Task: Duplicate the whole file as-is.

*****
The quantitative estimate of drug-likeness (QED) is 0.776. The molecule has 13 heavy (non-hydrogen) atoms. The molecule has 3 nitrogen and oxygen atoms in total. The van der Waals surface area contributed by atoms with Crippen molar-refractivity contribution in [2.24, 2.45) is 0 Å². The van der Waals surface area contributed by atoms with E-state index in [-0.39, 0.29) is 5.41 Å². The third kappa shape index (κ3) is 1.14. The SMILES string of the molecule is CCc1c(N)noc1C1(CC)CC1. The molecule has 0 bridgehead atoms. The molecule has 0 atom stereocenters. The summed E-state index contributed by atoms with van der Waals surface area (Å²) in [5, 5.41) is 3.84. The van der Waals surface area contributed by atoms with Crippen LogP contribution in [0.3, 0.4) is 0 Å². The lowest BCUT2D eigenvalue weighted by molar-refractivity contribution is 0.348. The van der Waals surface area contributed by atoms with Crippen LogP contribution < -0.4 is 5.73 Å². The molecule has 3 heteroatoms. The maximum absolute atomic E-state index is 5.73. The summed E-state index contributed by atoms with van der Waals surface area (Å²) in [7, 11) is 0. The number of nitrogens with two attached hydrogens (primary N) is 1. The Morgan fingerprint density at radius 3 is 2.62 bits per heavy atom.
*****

The quantitative estimate of drug-likeness (QED) is 0.776. The molecule has 13 heavy (non-hydrogen) atoms. The molecule has 3 nitrogen and oxygen atoms in total. The van der Waals surface area contributed by atoms with Crippen molar-refractivity contribution in [2.24, 2.45) is 0 Å². The van der Waals surface area contributed by atoms with E-state index in [-0.39, 0.29) is 5.41 Å². The third kappa shape index (κ3) is 1.14. The SMILES string of the molecule is CCc1c(N)noc1C1(CC)CC1. The molecule has 0 bridgehead atoms. The molecule has 0 atom stereocenters. The summed E-state index contributed by atoms with van der Waals surface area (Å²) in [5, 5.41) is 3.84. The van der Waals surface area contributed by atoms with Crippen LogP contribution in [0.3, 0.4) is 0 Å². The lowest BCUT2D eigenvalue weighted by molar-refractivity contribution is 0.348. The van der Waals surface area contributed by atoms with Crippen LogP contribution < -0.4 is 5.73 Å². The molecule has 3 heteroatoms. The maximum absolute atomic E-state index is 5.73. The summed E-state index contributed by atoms with van der Waals surface area (Å²) in [7, 11) is 0. The number of nitrogens with two attached hydrogens (primary N) is 1. The Morgan fingerprint density at radius 3 is 2.62 bits per heavy atom.